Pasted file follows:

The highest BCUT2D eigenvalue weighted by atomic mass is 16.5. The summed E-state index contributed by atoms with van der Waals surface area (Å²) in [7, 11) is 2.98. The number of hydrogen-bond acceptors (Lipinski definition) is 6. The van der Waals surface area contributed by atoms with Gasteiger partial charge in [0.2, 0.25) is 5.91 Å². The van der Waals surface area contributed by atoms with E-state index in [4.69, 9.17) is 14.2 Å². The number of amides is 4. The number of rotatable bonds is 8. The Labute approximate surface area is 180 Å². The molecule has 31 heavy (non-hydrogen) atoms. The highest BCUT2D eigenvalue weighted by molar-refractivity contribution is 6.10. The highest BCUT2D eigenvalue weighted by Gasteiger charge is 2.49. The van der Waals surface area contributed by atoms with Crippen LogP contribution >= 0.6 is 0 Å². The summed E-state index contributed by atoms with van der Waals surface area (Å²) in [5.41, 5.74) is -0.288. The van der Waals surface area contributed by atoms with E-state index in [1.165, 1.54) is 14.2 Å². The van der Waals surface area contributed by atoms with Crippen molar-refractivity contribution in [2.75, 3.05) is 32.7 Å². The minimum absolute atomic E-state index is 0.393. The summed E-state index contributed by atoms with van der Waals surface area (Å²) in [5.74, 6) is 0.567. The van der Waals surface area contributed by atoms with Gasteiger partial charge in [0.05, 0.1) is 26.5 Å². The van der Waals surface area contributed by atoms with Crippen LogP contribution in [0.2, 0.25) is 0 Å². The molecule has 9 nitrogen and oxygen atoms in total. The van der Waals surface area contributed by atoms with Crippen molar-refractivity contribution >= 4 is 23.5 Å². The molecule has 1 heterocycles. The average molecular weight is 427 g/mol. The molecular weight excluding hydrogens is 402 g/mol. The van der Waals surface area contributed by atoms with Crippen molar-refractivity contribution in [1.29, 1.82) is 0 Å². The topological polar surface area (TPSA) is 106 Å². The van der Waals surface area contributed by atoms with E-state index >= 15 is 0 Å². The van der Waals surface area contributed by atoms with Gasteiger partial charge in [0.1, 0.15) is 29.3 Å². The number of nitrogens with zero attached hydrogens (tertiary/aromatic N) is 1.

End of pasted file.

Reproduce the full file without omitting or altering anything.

The highest BCUT2D eigenvalue weighted by atomic mass is 16.5. The summed E-state index contributed by atoms with van der Waals surface area (Å²) in [7, 11) is 2.98. The number of hydrogen-bond acceptors (Lipinski definition) is 6. The van der Waals surface area contributed by atoms with Gasteiger partial charge in [0.2, 0.25) is 5.91 Å². The van der Waals surface area contributed by atoms with E-state index in [4.69, 9.17) is 14.2 Å². The number of amides is 4. The number of rotatable bonds is 8. The Labute approximate surface area is 180 Å². The molecule has 31 heavy (non-hydrogen) atoms. The highest BCUT2D eigenvalue weighted by molar-refractivity contribution is 6.10. The highest BCUT2D eigenvalue weighted by Gasteiger charge is 2.49. The van der Waals surface area contributed by atoms with Crippen LogP contribution >= 0.6 is 0 Å². The summed E-state index contributed by atoms with van der Waals surface area (Å²) in [5.41, 5.74) is -0.288. The van der Waals surface area contributed by atoms with E-state index in [1.165, 1.54) is 14.2 Å². The van der Waals surface area contributed by atoms with Crippen molar-refractivity contribution in [2.75, 3.05) is 32.7 Å². The minimum absolute atomic E-state index is 0.393. The summed E-state index contributed by atoms with van der Waals surface area (Å²) in [5.74, 6) is 0.567. The van der Waals surface area contributed by atoms with Gasteiger partial charge in [0.05, 0.1) is 26.5 Å². The van der Waals surface area contributed by atoms with Crippen LogP contribution in [0.2, 0.25) is 0 Å². The molecule has 9 nitrogen and oxygen atoms in total. The van der Waals surface area contributed by atoms with Crippen molar-refractivity contribution >= 4 is 23.5 Å². The molecule has 1 heterocycles. The average molecular weight is 427 g/mol. The molecular weight excluding hydrogens is 402 g/mol. The van der Waals surface area contributed by atoms with Crippen molar-refractivity contribution in [1.29, 1.82) is 0 Å². The topological polar surface area (TPSA) is 106 Å². The van der Waals surface area contributed by atoms with E-state index >= 15 is 0 Å². The van der Waals surface area contributed by atoms with Gasteiger partial charge in [0.1, 0.15) is 29.3 Å². The number of nitrogens with zero attached hydrogens (tertiary/aromatic N) is 1.